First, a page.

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Breaking down Tristan Thompson’s impact during his first game back with the Celtics

Tristan Thompson blocked three shots, to go along with 7 points and eight rebounds, in Wednesday night's win over the Knicks.Matthew J Lee/Globe staff

When the Celtics took the court after a timeout during their win over the Hornets on Sunday, center Tristan Thompson stood near the foul line with his teammates and nodded his head and pumped everyone up. He appeared ready to get some rebounds and block some shots.

But then the referee blew his whistle, signaling that it was time for the game to resume, and Thompson, who was in street clothes, slowly walked back toward the bench.

The veteran big man missed nearly a month after contracting COVID-19, and it was clear that he was itching to help his struggling team, which went 5-8 without him. He returned to face the Knicks on Wednesday and had a significant impact, registering 7 points, 8 rebounds, and 3 blocks. Boston, which won the game, 101-99, outscored New York by 24 points while Thompson was on the floor.


“I think for me the biggest thing was the wind and just being out there with the feel of a five-on-five setting with your teammates,” Thompson said. “Just getting the feel again. You know, you can always go five on five with the coaches or some of the young players that don’t get as much minutes, but nothing compares to going five on five with the first-unit guys.”

Thompson tested positive for COVID-19 prior to the March 16 game against the Jazz, becoming the sixth Celtics player to be diagnosed with the virus. Marcus Smart was asymptomatic after testing positive last spring, but the Celtics who tested positive during this season — Jayson Tatum, Robert Williams, Romeo Langford, and Carsen Edwards — all dealt with effects of varying severity.

Jaylen Brown flexes after scoring a basket while being embraced by Tristan Thompson during the first half of Wednesday's game.Charles Krupa/Associated Press

“When I had COVID, I had a bit of all the symptoms,” Thompson said. “At least I kept my taste and smell so I can enjoy my food but yeah, that [expletive] was no joke. So, definitely going to get the vaccine when I’m eligible to get it. That [expletive] was no joke for me, so I wasn’t one of the lucky ones to have no symptoms. I was in a 12-round battle with that joker, but you know, I won. I’m here now.”


The timing of Thompson’s absence presented an extra challenge for the Celtics, who traded starting center Daniel Theis to the Bulls on March 25. The revelatory play of Williams may have initially turned Thompson into a slight afterthought. But the past few weeks, in which everyone from Luke Kornet to Tacko Fall has tried to fill the backup center role, made it quite clear that Thompson will remain an essential part of whatever the Celtics accomplish this year.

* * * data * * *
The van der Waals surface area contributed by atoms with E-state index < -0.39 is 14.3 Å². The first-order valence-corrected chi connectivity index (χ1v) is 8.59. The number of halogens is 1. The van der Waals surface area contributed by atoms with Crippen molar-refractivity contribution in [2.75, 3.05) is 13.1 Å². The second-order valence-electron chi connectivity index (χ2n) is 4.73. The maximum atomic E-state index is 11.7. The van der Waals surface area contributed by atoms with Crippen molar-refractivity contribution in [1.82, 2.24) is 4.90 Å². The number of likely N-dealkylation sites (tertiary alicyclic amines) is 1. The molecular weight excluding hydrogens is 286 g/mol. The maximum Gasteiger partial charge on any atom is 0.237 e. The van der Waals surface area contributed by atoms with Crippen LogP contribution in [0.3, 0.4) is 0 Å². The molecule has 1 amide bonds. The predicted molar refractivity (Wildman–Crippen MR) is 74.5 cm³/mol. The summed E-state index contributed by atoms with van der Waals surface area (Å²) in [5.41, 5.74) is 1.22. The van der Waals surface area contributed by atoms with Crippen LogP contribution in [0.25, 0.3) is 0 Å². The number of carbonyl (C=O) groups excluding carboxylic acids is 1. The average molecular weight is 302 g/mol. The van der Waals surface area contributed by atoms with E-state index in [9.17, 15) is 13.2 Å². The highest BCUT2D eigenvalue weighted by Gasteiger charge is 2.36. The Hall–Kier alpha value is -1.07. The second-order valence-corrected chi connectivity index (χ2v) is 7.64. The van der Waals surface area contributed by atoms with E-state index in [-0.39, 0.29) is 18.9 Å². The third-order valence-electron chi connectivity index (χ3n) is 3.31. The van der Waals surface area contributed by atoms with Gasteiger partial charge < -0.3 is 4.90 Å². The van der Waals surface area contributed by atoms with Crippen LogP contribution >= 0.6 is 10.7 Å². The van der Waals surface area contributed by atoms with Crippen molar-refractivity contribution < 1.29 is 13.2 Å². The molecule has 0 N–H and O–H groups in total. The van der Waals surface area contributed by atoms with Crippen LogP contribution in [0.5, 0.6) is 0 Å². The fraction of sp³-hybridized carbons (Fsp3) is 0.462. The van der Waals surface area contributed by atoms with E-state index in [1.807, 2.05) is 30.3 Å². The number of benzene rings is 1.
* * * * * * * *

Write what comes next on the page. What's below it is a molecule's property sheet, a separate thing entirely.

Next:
“He brings that energy,” Smart said. “He really controls the boards for us and he does a really good job at it. He does a really good job at getting us extra possessions, does a really good job of protecting us when we make mistakes on the defensive end. And then on the offensive end, he does a really good job at getting us those extra shots and finding guys and doing what he does best. So, it’s great to have a guy like Tristan.”

Smart’s sentiment was echoed by several other Celtics and coach Brad Stevens following Wednesday’s win, and it ran counter to a recent report by The Ringer that Thompson was not well-liked by his teammates. After this game, Thompson pushed back strongly against that suggestion.


“You can ask any of my teammates from 2011 since I’ve played in the NBA until now, and I don’t think there’s one teammate that doesn’t like me,” he said. “Even a trainer, equipment guy, ball boy. I’ve got a pretty good rapport in this league.”

Tristan Thompson is upended after block by New York's Nerlens Noel during the first half of Wednesday's game.Charles Krupa/Associated Press

He felt as if it was just a search for a scapegoat for the Celtics’ puzzling season. But perhaps Wednesday’s win — which came without Kemba Walker and Evan Fournier — will be the start of an ascension. With 20 games left, the Celtics have almost no chance of pushing into the top three in the Eastern Conference. But even though they entered Thursday night in seventh place, they were just one game behind the fourth-place Hornets, who have been crushed by injuries recently.

Home-court advantage in the first round of the playoffs is well within reach. But Thompson, for one, is more focused on what the team looks like when it gets there.

“My whole thing is being healthy when it matters,” he said. “Of course, for us, we’ve haven’t had a healthy squad … So I think regular season matters in terms of just building chemistry, but that’s out the window when we get to playoffs. It’s all about matchups.”

Adam Himmelsbach can be reached at adam.himmelsbach@globe.com. Follow him on Twitter @adamhimmelsbach.